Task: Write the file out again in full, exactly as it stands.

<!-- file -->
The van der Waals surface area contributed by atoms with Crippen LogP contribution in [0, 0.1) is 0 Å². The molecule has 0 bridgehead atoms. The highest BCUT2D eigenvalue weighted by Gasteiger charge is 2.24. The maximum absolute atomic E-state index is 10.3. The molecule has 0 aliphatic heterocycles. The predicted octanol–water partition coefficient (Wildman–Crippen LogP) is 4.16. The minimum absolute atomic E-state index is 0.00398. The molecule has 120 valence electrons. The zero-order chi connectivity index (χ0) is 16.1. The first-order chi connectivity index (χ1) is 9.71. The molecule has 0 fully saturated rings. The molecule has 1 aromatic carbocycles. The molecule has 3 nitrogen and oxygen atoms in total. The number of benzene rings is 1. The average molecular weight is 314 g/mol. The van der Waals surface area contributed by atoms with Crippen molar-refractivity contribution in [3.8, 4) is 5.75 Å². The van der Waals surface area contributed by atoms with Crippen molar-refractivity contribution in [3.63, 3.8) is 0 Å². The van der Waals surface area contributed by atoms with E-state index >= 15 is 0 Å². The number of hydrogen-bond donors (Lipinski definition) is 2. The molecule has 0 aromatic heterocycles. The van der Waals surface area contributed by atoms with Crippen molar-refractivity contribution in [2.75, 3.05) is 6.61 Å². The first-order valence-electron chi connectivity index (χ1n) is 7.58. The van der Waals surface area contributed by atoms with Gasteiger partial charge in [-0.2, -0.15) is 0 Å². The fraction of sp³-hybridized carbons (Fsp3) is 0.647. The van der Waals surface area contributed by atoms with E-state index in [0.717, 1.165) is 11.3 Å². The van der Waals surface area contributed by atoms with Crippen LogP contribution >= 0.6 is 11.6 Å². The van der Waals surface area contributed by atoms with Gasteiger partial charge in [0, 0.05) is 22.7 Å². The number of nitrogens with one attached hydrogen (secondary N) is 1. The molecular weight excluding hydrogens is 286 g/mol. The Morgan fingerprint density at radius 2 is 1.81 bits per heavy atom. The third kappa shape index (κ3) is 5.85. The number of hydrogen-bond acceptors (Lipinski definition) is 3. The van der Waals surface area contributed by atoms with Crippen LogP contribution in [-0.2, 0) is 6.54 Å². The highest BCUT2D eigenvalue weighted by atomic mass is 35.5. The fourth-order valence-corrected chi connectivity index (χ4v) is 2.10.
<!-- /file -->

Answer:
The van der Waals surface area contributed by atoms with Crippen LogP contribution in [0, 0.1) is 0 Å². The molecule has 0 bridgehead atoms. The highest BCUT2D eigenvalue weighted by Gasteiger charge is 2.24. The maximum absolute atomic E-state index is 10.3. The molecule has 0 aliphatic heterocycles. The predicted octanol–water partition coefficient (Wildman–Crippen LogP) is 4.16. The minimum absolute atomic E-state index is 0.00398. The molecule has 120 valence electrons. The zero-order chi connectivity index (χ0) is 16.1. The first-order chi connectivity index (χ1) is 9.71. The molecule has 0 fully saturated rings. The molecule has 1 aromatic carbocycles. The molecule has 3 nitrogen and oxygen atoms in total. The number of benzene rings is 1. The average molecular weight is 314 g/mol. The van der Waals surface area contributed by atoms with Crippen molar-refractivity contribution in [3.8, 4) is 5.75 Å². The van der Waals surface area contributed by atoms with Crippen molar-refractivity contribution in [3.63, 3.8) is 0 Å². The van der Waals surface area contributed by atoms with E-state index >= 15 is 0 Å². The number of hydrogen-bond donors (Lipinski definition) is 2. The molecule has 0 aromatic heterocycles. The van der Waals surface area contributed by atoms with Crippen molar-refractivity contribution in [2.75, 3.05) is 6.61 Å². The first-order valence-electron chi connectivity index (χ1n) is 7.58. The van der Waals surface area contributed by atoms with Gasteiger partial charge in [-0.2, -0.15) is 0 Å². The fraction of sp³-hybridized carbons (Fsp3) is 0.647. The van der Waals surface area contributed by atoms with E-state index in [0.717, 1.165) is 11.3 Å². The van der Waals surface area contributed by atoms with Crippen LogP contribution >= 0.6 is 11.6 Å². The van der Waals surface area contributed by atoms with Gasteiger partial charge in [0, 0.05) is 22.7 Å². The number of nitrogens with one attached hydrogen (secondary N) is 1. The molecular weight excluding hydrogens is 286 g/mol. The Morgan fingerprint density at radius 2 is 1.81 bits per heavy atom. The third kappa shape index (κ3) is 5.85. The number of hydrogen-bond acceptors (Lipinski definition) is 3. The van der Waals surface area contributed by atoms with Crippen LogP contribution in [-0.2, 0) is 6.54 Å². The highest BCUT2D eigenvalue weighted by atomic mass is 35.5. The fourth-order valence-corrected chi connectivity index (χ4v) is 2.10.